Some things you never forget.
I was working two blocks north of the White House when the Twin Towers were hit. From our building, we could see the Pentagon off in the distance. In the space of 51 minutes, three American jetliners were used as assault weapons of mass destruction against America.
When our receptionist mentioned hearing of the first plane crash, none of us recognized its seriousness or import. The sheer scope of what we would come to learn was a coordinated terrorist attack was unimaginable. The second tower was struck. Then the Pentagon was hit.
We soon discovered 9/11 to be another day of infamy.
As events unfolded, the Capitol was evacuated and all flights over the continental U.S. were grounded.
Evacuation. Everyone was on the road. Traffic crawled. Emergency vehicles growled. It was a surreal experience. A beautiful, sunny day. Driving at one-mile-an-hour. Everyone was polite. No honking. Drivers yielded to one another. A measure of peace on earth in the midst of tragedy.
The worst of events can often bring out the best in people. The one person who died on 9/11 that I personally knew was Barbara Olson. You may recall that she phoned her husband during the flight to tell him what was happening.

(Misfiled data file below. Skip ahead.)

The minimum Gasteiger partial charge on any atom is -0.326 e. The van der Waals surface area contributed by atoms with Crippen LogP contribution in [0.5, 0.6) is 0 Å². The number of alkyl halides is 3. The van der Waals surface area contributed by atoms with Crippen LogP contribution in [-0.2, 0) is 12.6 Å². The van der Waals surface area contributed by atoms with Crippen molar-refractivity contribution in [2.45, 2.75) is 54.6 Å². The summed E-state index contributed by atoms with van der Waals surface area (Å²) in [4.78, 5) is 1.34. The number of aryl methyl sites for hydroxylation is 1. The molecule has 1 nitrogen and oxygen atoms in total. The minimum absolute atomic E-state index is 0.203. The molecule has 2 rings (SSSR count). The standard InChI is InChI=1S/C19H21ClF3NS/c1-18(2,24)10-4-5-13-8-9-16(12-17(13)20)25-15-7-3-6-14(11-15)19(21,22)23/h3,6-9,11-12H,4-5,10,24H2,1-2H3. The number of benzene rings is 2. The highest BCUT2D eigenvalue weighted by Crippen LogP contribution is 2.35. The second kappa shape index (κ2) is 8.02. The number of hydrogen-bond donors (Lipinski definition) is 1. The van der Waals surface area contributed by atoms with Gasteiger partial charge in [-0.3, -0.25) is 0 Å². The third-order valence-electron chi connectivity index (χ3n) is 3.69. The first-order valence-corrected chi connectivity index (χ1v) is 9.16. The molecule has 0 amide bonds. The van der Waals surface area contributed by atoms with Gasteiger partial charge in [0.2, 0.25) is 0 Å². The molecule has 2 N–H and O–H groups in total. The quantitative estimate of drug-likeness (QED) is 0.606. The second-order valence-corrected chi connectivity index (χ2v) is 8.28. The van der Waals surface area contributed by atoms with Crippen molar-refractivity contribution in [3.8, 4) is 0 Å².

I met Barbara at CPAC (Conservative Political Action Conference) in 2001, where she granted me a brief interview. She was as gracious in person as on TV.
At CPAC the following year, I was blessed to meet one of the New York fire-fighters who rescued so many victims on 9/11. His story is but one of countless examples of heroism for the rest of us.
Seeing Ground Zero
Just weeks before 9/11, I attended a church leadership weekend in New York City. During that conference, I enjoyed the city skyline and saw the Twin Towers on the horizon, never imagining their imminent demise.
A couple of years after 9/11, our church took a bus to participate in a worship service with the Brooklyn Tabernacle Choir. On the return trip, we drove past Ground Zero, with its immense gutted landscape. So much devastation. So much loss.
It is very sobering to see what a few fanatical terrorists can do.
Courage on United Flight 93
My wife and I went up to Pennsylvania a couple of times to see the United Flight 93 memorial. The solitude of that pastoral setting in the middle of a large field fittingly enhanced the meditative nature of the memorial, which was relatively modest when we visited. A large cross-section of America paid its respects at each of our visits.
The resolve of the American people, especially when humbly beseeching the providence of God, is astonishing.
Let us all remember 9/11 and seek God’s salvation as we seek His will in our lives.